COVID-19 – What powers do the police have?
In response to a significant rise in cases across the country, the Government recently announced stricter measures in a bid to curb the spread of COVID-19.
As of Monday 14th September, residents in England were told that it would be against the law to host social gatherings with more than six people present. But how is this law being enforced, and what are the ramifications of breaking this new law?
What powers to the police have if I choose to host a social gathering of more than six people at my home?
Any gathering which involves more than six people in total, be it indoors or outdoors, in a private home or in a public space, is now banned in England.
Exemptions have been made for workplaces, schools and colleges, and occasions such as weddings or funerals.
In most areas across England, the mixing of up to six people from multiple households is allowed. However, some areas of the country are now under tighter restrictions due to the rate of infection being especially high. To find out more about local COVID alert levels and whether or not the borough in which you live is currently experiencing a high volume of active COVID cases, you should visit the website of your local council, or use the NHS COVID-19 contact tracing app.
Whereas initially the rules pertaining to social distancing were issued as non-enforceable Government guidance, this latest move has now seen them pass into law. As a result, police are able to take action if you are involved in breaking the law, and fines may be issued.
How much could I be fined?
Those who refuse to disperse when instructed by police officers could be issued with a £100 penalty ticket (which is reduced to £50 if paid within 14 days). However, this figure doubles with each additional offence, rising to £3,200 for six or more offences.
As the organiser of an illegal gathering in England, the fine can reach up to £10,000.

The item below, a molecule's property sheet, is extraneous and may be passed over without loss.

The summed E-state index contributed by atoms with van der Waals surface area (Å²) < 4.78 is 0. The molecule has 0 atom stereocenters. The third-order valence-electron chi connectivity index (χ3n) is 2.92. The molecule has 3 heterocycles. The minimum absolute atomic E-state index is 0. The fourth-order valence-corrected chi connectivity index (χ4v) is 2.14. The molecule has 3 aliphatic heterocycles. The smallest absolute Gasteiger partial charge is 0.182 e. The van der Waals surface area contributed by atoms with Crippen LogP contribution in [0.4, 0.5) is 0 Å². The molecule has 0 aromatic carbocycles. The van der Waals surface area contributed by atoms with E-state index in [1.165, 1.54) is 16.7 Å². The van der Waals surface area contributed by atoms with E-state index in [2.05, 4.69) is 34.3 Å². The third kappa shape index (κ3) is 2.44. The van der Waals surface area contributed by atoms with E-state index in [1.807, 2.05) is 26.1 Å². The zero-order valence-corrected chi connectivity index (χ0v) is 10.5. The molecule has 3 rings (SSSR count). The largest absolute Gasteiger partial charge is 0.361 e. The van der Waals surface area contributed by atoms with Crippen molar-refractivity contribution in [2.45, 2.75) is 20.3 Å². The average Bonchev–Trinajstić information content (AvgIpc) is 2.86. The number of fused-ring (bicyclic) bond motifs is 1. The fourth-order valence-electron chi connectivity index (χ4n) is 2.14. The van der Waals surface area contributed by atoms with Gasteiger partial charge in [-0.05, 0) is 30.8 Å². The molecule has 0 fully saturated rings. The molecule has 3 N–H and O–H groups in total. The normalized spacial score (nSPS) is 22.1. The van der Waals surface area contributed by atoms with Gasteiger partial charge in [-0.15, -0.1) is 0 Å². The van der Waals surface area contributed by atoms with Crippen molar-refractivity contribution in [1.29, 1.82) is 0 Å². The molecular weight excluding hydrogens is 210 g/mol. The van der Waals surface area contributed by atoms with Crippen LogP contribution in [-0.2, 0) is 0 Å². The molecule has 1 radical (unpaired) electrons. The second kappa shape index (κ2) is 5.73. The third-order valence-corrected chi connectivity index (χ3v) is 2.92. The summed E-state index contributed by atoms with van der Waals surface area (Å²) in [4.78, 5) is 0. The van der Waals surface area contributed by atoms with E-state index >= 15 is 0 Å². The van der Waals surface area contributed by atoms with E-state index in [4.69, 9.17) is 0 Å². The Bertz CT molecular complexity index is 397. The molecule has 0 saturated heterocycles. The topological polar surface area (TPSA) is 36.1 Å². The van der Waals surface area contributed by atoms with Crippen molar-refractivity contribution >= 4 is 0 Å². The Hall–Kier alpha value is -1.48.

Can the police enforce the rule of face coverings in shops?
In short, yes. If you are in England, Scotland or Northern Ireland and you refuse to wear a face covering whilst in a shop (without being exempt for medical or other reasons), you could face a fine of up to £100.
Although shop staff and security guards have no formal powers to enforce this rule, they may choose to have the dispute resolved by the police, in which case a fine is likely to be issued.
Face coverings are required in most public spaces across the UK, including in transport hubs such as airports or train stations, in taxis, on public transport, in shops, supermarkets and shopping centres, in theatres, in libraries, in community centres, in places of worship, in conference centres, hotels and visitor attractions such as museums, cinemas or bowling alleys, and at any premises which offer hospitality, including bars, pubs, restaurants and cafes (unless you are sat at a table to eat or drink).
Those who are legally exempt from wearing a face covering include:
- Children under the age of 11
- People who cannot put on, wear or remove a face covering because of a physical or mental illness or impairment, or disability
- People who may become severely distressed when putting on, wearing or removing a face covering
- People who are speaking to or providing assistance to someone who relies on lip reading, clear speech or facial expressions in order to communicate
- Police officers and other emergency workers, where wearing a face covering would interfere with their ability to serve the public
You may also remove your face covering:
- If asked to do so in a bank, building society, or post office, for identification
- If asked to do so by shop staff or relevant employees for age identification purposes when buying age-restricted items such as alcohol or tobacco
- If required in order to receive treatment or services, such as a facial
- In order to take medication